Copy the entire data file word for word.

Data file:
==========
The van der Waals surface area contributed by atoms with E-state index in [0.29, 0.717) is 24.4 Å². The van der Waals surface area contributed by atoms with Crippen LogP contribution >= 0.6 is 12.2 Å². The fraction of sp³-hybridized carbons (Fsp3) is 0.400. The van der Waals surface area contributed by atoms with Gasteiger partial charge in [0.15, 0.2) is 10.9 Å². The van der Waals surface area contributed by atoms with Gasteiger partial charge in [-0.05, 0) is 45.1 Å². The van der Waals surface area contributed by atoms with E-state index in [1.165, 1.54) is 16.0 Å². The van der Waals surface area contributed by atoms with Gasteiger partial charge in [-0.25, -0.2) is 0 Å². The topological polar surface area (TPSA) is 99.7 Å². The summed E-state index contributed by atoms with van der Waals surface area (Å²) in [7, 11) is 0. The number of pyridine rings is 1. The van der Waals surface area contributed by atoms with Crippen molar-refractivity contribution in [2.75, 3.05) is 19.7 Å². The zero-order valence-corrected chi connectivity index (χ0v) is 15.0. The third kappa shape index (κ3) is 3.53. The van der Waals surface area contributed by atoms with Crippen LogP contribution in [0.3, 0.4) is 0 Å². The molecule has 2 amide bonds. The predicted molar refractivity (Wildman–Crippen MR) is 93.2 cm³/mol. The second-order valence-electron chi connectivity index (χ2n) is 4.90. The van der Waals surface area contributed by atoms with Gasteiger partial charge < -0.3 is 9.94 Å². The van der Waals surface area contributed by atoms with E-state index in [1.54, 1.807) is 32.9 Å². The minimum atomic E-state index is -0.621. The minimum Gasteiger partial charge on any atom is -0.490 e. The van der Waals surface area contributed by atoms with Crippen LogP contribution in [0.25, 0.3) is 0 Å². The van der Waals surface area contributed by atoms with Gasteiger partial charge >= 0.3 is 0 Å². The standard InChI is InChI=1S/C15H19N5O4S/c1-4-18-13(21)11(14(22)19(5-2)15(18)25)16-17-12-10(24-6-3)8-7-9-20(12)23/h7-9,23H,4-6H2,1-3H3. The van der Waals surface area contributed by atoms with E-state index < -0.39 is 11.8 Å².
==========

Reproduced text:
The van der Waals surface area contributed by atoms with E-state index in [0.29, 0.717) is 24.4 Å². The van der Waals surface area contributed by atoms with Crippen LogP contribution >= 0.6 is 12.2 Å². The fraction of sp³-hybridized carbons (Fsp3) is 0.400. The van der Waals surface area contributed by atoms with Gasteiger partial charge in [0.15, 0.2) is 10.9 Å². The van der Waals surface area contributed by atoms with Gasteiger partial charge in [-0.05, 0) is 45.1 Å². The van der Waals surface area contributed by atoms with E-state index in [1.165, 1.54) is 16.0 Å². The van der Waals surface area contributed by atoms with Gasteiger partial charge in [-0.25, -0.2) is 0 Å². The topological polar surface area (TPSA) is 99.7 Å². The summed E-state index contributed by atoms with van der Waals surface area (Å²) in [7, 11) is 0. The number of pyridine rings is 1. The van der Waals surface area contributed by atoms with Crippen molar-refractivity contribution in [2.75, 3.05) is 19.7 Å². The zero-order valence-corrected chi connectivity index (χ0v) is 15.0. The third kappa shape index (κ3) is 3.53. The van der Waals surface area contributed by atoms with Crippen LogP contribution in [0.3, 0.4) is 0 Å². The molecule has 2 amide bonds. The predicted molar refractivity (Wildman–Crippen MR) is 93.2 cm³/mol. The second-order valence-electron chi connectivity index (χ2n) is 4.90. The van der Waals surface area contributed by atoms with Gasteiger partial charge < -0.3 is 9.94 Å². The van der Waals surface area contributed by atoms with E-state index in [1.54, 1.807) is 32.9 Å². The minimum atomic E-state index is -0.621. The minimum Gasteiger partial charge on any atom is -0.490 e. The van der Waals surface area contributed by atoms with Crippen LogP contribution in [0.25, 0.3) is 0 Å². The van der Waals surface area contributed by atoms with Gasteiger partial charge >= 0.3 is 0 Å². The standard InChI is InChI=1S/C15H19N5O4S/c1-4-18-13(21)11(14(22)19(5-2)15(18)25)16-17-12-10(24-6-3)8-7-9-20(12)23/h7-9,23H,4-6H2,1-3H3. The van der Waals surface area contributed by atoms with E-state index < -0.39 is 11.8 Å².